The school's current app, which includes an admissions feature, has been downloaded more than 11,000 times, and ISU students have given it a 4.5- to five-star rating (out of five). "Our admissions module was added early this year," said Naidu. "We had a choice to make it a standalone app or integrate it with our existing ISU mobile app. We decided to pursue the latter option."

From ISU's mobile-optimized website or app, prospective students can find the school's academic program list, take a virtual campus tour, register for a visit, access the portal, get directions to campus, and obtain information about applying. "Our application [form] is not mobile optimized yet, but students can still apply from a mobile device," explained Naidu. "We believe mobile users are very task driven. A list of programs, maps, application instructions and deadlines, and seeing the campus…are some of the key features that should be available on a mobile device."

Chatterton agreed, adding, "You cannot easily package the lengthy part of the admissions process on a mobile device, but you can definitely show students via mobile why they would want to go through the process by selling them on your institution."

In developing their mobile-optimized sites and apps, ISU and UBC used the Kurogo open source platform, created by Modo Labs. "Open source enables our students to develop some of the modules themselves," said Naidu. "One of our goals is to set up a development server in-house so that students can create and submit core modules." UBC uses Kurogo to connect and share code with other schools, and to integrate with other apps, including its recruitment app. 

Leveraging Social Media
As part of the recruitment and application process, both schools also utilize social media. "We take social engagement seriously," said Graeme. "We're one of the few universities that have dedicated social channels for prospective students. We have a full-time marketing communications team member engaged on our social channels and, when required, we pull in subject-matter experts from our international and domestic recruitment teams, and from our admissions teams."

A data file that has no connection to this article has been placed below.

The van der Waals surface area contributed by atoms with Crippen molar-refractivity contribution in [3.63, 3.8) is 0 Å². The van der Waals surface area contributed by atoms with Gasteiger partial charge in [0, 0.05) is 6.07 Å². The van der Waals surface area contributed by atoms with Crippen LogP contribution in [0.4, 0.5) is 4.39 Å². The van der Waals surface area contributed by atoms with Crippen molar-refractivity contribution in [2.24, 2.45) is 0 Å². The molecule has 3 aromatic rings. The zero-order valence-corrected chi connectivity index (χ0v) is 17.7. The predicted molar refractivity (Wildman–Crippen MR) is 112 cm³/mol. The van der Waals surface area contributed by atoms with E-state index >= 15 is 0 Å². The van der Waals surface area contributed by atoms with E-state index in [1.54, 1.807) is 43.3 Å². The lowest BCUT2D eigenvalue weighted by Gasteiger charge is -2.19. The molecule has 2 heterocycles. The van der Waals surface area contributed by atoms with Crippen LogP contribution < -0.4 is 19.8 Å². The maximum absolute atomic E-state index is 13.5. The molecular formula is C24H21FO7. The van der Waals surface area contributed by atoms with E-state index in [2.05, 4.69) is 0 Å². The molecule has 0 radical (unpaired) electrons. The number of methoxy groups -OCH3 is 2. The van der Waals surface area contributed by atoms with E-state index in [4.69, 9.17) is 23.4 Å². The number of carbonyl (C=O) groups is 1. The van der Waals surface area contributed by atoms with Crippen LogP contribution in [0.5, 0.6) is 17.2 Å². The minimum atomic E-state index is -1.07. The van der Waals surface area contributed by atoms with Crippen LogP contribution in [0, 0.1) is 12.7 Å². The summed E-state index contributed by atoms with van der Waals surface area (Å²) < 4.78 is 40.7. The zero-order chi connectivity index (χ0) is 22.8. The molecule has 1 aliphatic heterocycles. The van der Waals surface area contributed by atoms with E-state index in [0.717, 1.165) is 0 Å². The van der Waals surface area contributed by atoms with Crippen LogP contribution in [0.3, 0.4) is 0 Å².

"It's tough to market to teenagers," added Naidu. "They prefer organic information over gimmicky ads, so social media is a perfect fit for the recruitment picture. It provides a venue for our students, who are our strongest advocates, to share their stories and experiences with prospective students."

Best Practices
Both schools also agree on the importance of a best practices process for implementing recruitment and application strategies in a mobile format. ISU begins with a mobile steering committee that includes stakeholders from the IT and marketing departments. Other ISU best practices include:

  • Listen to your stakeholders. Let their needs drive your selection of modules.
  • Don't wait for one big release. Follow an agile model. Add new features over time. Listen to feedback.
  • Look at open source. Find a reliable company to work as a partner. In ISU's case, open source cost less than a proprietary solution.
  • Start with a mobile-optimized website first, since that will allow you to reach the most people. ISU research indicates that students with iOS and Android devices prefer to use a browser over downloading an app.

For UBC, best practices also begin with solid governance. "Get together a high-level governance committee and get collaborative feedback," advised Chatterton. After that:

  • Have a platform that you can get up and running quickly, and a framework you can build on. For UBC, it was Kurogo.
  • Make sure you're working with stakeholders. Each has his own roadmap, but everything should fit together as a whole.
  • Have a solid vision statement, universal access, and a core operating vision.

Graeme, who came to UBC from the 2010 Winter Olympics, concluded: "Skate to where the puck is going to be. Remember that the audience is eleventh and twelfth graders. Observe and listen and be ready to adapt. We need to be where they are going to go. Pay attention to your audience of 16- and 17-year-olds. And don't assume they'll behave in 2014 as they did in 2011."